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Python Dictionaries

Python dictionaries are data structures which store data in key-value pairs. Dictionaries are mutable, meaning that we can add, change, and remove items after the dictionary has been created. Unlike other data structures like lists, dictionaries keep elements unordered. Let's delve deeper into Python dictionaries.

Creating a Dictionary

A dictionary in Python is created using curly brackets {}. Inside these brackets, the key-value pairs are defined by the colon :.

my_dict = {'key1': 'value1', 'key2': 'value2', 'key3': 'value3'}

In the above code snippet, my_dict is a dictionary that contains three key-value pairs. The keys and values can be of any data type.

Access Elements

You can access the items of a dictionary by referring to its key name, inside square brackets [].


This code will output 'value2'. The string key2 is the key that corresponds to the value 'value2' in the my_dict dictionary.

Alter Elements

You can alter the value of a specific item in a dictionary by referring to its key.

my_dict['key2'] = 'new_value2'

After running the code, the value of key2 has been changed to 'new_value2'.

Add Elements

Adding a new element in a dictionary is quite straightforward. You just need to use a new key and assign its value.

my_dict['key4'] = 'value4'

This will add a new key-value pair key4: value4 into the dictionary.

Loop Over Dictionaries

Iterating through a dictionary gives you the keys. However, you can also access values or key-value pairs while looping.

for key in my_dict:
print(key, '->', my_dict[key])

The code above will print all keys and their corresponding values from the dictionary.

Default Methods

Python has several built-in methods for dictionaries like get(), items(), values(), update(), keys(), etc.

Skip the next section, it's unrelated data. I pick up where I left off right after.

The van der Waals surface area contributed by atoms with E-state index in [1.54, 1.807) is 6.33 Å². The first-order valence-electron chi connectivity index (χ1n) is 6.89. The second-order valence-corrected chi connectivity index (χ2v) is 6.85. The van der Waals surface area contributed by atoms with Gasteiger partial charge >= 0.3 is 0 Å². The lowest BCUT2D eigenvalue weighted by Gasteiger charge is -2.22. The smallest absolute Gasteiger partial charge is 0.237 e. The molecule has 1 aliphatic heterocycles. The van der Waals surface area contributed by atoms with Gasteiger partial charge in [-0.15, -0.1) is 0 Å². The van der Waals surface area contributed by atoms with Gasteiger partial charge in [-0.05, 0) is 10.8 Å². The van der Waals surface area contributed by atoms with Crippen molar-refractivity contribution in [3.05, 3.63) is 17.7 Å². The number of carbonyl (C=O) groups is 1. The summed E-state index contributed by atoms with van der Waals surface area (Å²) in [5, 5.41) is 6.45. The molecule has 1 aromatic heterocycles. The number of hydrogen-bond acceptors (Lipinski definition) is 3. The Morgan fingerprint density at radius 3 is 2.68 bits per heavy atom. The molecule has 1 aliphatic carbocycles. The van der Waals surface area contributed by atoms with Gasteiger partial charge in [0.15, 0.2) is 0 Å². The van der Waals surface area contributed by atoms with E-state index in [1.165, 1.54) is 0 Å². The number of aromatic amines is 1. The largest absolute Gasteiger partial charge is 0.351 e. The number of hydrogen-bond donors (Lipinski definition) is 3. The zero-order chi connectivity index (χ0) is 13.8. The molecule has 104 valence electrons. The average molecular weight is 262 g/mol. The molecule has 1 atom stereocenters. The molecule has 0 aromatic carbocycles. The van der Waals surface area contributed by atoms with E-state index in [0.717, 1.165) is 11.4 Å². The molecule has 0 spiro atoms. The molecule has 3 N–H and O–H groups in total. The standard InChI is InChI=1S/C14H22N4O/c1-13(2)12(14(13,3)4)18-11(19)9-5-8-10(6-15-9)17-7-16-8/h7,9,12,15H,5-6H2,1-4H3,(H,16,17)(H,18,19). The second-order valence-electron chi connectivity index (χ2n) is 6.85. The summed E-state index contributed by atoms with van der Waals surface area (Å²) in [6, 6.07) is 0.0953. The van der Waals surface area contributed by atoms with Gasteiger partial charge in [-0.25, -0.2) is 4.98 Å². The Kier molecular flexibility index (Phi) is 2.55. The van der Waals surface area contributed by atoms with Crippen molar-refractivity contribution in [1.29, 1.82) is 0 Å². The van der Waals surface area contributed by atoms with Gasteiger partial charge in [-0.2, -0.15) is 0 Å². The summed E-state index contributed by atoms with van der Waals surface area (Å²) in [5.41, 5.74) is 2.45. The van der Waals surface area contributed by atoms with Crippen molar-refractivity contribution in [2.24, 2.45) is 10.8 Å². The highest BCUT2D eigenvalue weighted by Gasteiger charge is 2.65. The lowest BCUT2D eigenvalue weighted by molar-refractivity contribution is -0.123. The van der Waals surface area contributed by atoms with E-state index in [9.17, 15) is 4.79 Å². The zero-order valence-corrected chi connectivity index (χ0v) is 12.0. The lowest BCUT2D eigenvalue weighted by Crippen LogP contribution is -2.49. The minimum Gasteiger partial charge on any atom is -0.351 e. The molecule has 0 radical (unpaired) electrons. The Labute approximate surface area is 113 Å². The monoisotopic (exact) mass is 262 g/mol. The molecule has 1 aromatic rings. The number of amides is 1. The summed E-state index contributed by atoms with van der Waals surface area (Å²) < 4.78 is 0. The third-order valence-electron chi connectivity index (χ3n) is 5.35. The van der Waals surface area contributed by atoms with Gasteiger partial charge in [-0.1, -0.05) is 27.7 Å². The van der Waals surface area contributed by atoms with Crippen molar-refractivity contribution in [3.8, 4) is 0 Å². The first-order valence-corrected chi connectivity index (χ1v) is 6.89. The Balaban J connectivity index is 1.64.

The get() method returns the value for the given key, if present in the dictionary.


This will output 'value1', the value of key1 in the dictionary.


The items() method returns a list containing a tuple for each key-value pair.


This will output dict_items([('key1', 'value1'), ('key2', 'new_value2'), ('key3', 'value3'), ('key4', 'value4')]).


The values() method returns a list of all the values available in a given dictionary.


This will output dict_values(['value1', 'new_value2', 'value3', 'value4']).


The update() method inserts the specified items to the dictionary.

my_dict.update({'key5': 'value5'})

This code will add a new pair key5: value5 to the dictionary.


The keys() method returns a list containing the dictionary's keys.


This will output `dict_keys(['key1', 'key2

', 'key3', 'key4', 'key5'])`.

Dictionaries vs. Sets

While both dictionaries and sets are used to store collections of data, there are key differences. Dictionaries store data in key-value pairs, whereas sets store unordered collection of unique elements. Sets are usually used when the existence of an object in a collection is more important than the order or how many times it occurs. On the other hand, dictionaries are used when you need a logical association between a key:value pair.

my_set = {'value1', 'value2', 'value3', 'value4'}

In the above code, my_set is a set with four unique values, while my_dict in the previous examples is a dictionary with key-value pairs.

Python dictionaries provide an essential way of managing data. They can be used to represent real-world objects, simplify code, and optimize performance. A good understanding of dictionaries, from how they're created to how they can be manipulated, will help you become more proficient in Python, whether it's for data science, web development, or automation. If you're also interested in other Python data structures, you might find our guides on Python Lists and Python Classes useful. For more complex operations, our guide on Python Functions can be a great resource.